Presented by Bonitas

Healthcare cover, no matter what your age

 ·3 Jun 2024

Lee Callakoppen, Principal Officer of Bonitas Medical Fund, offers advice and insights around medical aid planning, whether you are facing retirement, studying or entering the job market.

He says the challenge is finding the right plan to suit your healthcare needs and one you can afford. ‘The importance of healthcare has been at the forefront of several socio-economic trends at a global and local level, with those on medical aid faced with a number of choices on a daily basis. Brokers and financial advisors are well-versed in the intricacies of various healthcare plans and their expertise is vital in helping corporates and individuals navigate complex industry jargon and processes,’ says Callakoppen.

Lee Callakoppen, Principal Officer of Bonitas Medical Fund

Why is medical aid planning for retirement necessary?

Healthcare is important and having access to the right care, when it is needed is essential if you want to live your healthiest and best life. Bonitas data shows that members experience a 2% increase in health claims with each year they age.

As you age, you are more likely to experience conditions such as hearing loss, cataracts, back and neck pain, osteoarthritis, chronic obstructive pulmonary disease, diabetes and dementia. It is therefore essential that when doing financial planning for your future, you factor in the necessary medical aid and funds to access the level of care required.

Should members consider alternative plans as they age, such as downgrading to more affordable options?

Callakoppen warns that sometimes the relief from higher monthly costs can be short-lived when unexpected medical events occur. 

‘Members need to understand what benefit limitations may exist on the option or plan they are considering downgrading to,’ he says. ‘These limitations can include annual limits, co-payments and the use of network healthcare providers, so this needs to be considered and balanced against realistic healthcare needs.’

Downgrading may lead to a medical aid plan with more exclusions, which is why it’s important to know what, if any, procedures or services are and aren’t covered. This is particularly important as you get older. For example, knee and hip replacements become more likely: An MRI on your knee can cost around R15 000 and costs can increase rapidly when you factor in treatment, medication and procedures if you don’t have any healthcare cover. 

What advice should be given to university-aged children. Is there a ‘right time’ for dependents to move to their own medical plan?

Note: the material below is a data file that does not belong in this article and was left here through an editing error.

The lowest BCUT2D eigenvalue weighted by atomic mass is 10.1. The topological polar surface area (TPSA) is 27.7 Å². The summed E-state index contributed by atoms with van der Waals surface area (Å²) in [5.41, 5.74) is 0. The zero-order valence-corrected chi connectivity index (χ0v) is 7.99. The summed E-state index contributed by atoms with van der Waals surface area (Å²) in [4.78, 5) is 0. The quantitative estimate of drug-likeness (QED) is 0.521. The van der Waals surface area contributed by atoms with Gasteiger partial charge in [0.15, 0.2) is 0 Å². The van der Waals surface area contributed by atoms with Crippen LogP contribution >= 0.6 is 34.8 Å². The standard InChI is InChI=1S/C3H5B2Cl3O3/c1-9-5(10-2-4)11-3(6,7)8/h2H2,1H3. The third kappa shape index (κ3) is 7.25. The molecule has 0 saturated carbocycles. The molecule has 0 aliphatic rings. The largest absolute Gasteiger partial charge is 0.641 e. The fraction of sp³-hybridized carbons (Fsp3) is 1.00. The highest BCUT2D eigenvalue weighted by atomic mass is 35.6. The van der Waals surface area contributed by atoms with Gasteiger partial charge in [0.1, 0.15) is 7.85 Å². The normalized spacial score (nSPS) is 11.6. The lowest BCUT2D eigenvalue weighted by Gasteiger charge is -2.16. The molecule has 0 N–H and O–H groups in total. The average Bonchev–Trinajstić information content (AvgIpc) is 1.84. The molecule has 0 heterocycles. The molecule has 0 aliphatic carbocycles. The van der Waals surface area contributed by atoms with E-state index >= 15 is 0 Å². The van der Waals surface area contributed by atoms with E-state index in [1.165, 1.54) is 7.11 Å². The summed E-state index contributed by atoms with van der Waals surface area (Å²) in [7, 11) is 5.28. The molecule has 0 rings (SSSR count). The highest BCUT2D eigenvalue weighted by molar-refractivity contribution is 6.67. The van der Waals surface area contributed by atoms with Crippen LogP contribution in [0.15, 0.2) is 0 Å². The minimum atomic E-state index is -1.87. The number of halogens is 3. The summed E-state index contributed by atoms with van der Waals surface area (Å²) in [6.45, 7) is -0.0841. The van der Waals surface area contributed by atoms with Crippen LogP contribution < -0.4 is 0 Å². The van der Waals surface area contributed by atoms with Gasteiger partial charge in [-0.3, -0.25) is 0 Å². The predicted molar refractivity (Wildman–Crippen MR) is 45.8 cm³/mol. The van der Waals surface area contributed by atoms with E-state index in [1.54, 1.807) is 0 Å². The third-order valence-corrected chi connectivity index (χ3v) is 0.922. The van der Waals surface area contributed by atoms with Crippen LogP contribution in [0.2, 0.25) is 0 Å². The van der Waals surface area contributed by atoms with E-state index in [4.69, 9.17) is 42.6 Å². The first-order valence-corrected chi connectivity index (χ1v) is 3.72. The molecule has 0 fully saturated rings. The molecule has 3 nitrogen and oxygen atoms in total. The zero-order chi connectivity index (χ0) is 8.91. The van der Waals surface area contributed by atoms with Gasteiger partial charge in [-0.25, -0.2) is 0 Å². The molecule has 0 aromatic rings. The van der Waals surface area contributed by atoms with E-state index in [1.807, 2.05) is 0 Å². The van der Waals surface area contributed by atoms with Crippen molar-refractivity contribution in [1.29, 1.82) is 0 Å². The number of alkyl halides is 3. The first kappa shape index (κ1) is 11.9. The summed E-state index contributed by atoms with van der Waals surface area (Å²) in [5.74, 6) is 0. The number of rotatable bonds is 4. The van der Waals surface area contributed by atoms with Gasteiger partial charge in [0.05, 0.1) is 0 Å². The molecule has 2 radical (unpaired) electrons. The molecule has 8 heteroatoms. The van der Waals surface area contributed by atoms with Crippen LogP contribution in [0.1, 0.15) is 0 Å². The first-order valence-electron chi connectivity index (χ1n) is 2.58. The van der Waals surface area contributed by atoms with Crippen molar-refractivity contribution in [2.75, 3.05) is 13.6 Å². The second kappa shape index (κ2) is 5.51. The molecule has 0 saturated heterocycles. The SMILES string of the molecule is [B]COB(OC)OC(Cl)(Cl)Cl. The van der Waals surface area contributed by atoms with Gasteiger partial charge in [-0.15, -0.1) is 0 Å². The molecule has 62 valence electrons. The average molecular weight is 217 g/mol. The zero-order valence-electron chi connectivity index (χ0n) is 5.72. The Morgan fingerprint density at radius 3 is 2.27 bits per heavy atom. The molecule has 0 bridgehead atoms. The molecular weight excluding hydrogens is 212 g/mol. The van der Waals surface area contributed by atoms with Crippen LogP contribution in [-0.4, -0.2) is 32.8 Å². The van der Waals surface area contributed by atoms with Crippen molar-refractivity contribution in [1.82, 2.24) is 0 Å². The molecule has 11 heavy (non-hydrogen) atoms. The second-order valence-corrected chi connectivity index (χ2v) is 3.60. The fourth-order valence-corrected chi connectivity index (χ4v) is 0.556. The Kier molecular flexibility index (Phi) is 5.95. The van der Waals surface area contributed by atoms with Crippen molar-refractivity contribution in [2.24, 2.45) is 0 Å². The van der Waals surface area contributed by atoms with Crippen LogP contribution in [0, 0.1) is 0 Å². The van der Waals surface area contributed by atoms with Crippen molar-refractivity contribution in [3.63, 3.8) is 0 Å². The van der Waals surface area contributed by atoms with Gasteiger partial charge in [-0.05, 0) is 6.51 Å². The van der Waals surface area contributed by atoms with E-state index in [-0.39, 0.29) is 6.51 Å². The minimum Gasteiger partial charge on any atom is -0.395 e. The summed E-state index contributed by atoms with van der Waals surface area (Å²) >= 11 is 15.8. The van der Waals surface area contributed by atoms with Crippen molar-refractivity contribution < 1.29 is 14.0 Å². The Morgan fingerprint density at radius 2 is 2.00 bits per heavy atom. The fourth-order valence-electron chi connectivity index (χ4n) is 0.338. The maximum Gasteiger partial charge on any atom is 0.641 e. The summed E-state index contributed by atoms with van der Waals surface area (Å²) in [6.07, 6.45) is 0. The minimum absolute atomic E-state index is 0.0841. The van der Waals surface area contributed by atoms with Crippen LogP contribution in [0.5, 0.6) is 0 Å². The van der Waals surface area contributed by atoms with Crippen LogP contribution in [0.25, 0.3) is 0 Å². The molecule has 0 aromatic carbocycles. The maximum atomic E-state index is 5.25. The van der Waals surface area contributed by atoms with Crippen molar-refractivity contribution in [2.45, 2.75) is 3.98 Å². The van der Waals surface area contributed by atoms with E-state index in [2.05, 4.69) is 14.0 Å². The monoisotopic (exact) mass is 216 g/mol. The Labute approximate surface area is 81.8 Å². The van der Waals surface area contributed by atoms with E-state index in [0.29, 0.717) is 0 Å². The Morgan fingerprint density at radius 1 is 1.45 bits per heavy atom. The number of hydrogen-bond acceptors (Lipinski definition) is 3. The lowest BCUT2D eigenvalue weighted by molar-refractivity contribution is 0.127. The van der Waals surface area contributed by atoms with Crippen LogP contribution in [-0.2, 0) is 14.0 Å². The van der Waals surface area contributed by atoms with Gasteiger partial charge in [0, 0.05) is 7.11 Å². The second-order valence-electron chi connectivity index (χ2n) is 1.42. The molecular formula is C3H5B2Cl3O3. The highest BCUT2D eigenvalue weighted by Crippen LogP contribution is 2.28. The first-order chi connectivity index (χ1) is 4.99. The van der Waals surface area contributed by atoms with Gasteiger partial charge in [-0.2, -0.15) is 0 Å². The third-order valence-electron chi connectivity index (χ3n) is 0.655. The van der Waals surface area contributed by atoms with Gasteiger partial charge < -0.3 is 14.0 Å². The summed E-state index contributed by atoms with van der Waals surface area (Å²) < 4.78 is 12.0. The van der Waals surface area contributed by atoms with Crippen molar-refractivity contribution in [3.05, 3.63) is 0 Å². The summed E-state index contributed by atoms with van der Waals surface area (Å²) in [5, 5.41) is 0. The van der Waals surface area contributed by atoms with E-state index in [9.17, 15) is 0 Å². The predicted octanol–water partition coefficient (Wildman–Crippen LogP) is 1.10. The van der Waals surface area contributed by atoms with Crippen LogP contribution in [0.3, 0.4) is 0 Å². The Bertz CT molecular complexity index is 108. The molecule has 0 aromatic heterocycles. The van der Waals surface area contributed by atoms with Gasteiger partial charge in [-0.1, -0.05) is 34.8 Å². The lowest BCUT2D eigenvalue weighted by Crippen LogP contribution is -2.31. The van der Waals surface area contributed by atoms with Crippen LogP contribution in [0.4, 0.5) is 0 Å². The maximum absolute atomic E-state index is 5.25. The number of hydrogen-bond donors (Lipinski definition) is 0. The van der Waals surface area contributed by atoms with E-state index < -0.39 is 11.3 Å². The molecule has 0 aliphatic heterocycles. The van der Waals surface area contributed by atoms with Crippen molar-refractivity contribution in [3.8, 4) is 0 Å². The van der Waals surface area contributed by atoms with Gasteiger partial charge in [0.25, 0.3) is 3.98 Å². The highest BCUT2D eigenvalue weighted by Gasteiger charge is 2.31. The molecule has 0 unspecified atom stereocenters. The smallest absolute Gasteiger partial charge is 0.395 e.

Our advice is for younger members to join a medical aid as a main member as soon as they are able to. This allows them to choose a plan to meet their specific needs. Our Edge plans, for example, are designed specifically for younger individuals. They are technology driven, offering access through virtual integration and digital intervention, as well as benefit structures.

Joining earlier, also means they have access to preventative care benefits and screenings. So, if a healthcare concern or non-communicable diseases – such as high cholesterol or diabetes – is detected early on, proper interventions can take place.

The earlier you join a medical scheme, the more likely you’ll avoid late joiner penalties, which will mean paying additional premiums.

We all know that life is unpredictable and people are feeling the pinch financially. What happens if members want to cancel their medical aid?

The bottom line is that you cannot compromise on your health. The cost of private healthcare can be financially crippling, especially in a case of a severe illness or surgery.  Medical aids allow access to quality healthcare when needed, which is vital in cases of an emergency.

If you resign from your medical aid to save money, you may incur additional expenses in the form of late-joiner penalties or face other underwriting consequences, such as waiting periods, should you decide to rejoin.

The reality is that the public healthcare system is already overburdened and despite the NHI Bill being signed, it’s a long way away from being implemented. This means access to the level of care required may not always be available. ‘We advise members to rather consider a hospital plan to ensure they have cover for emergencies and chronic conditions should they be faced with financial pressures.’

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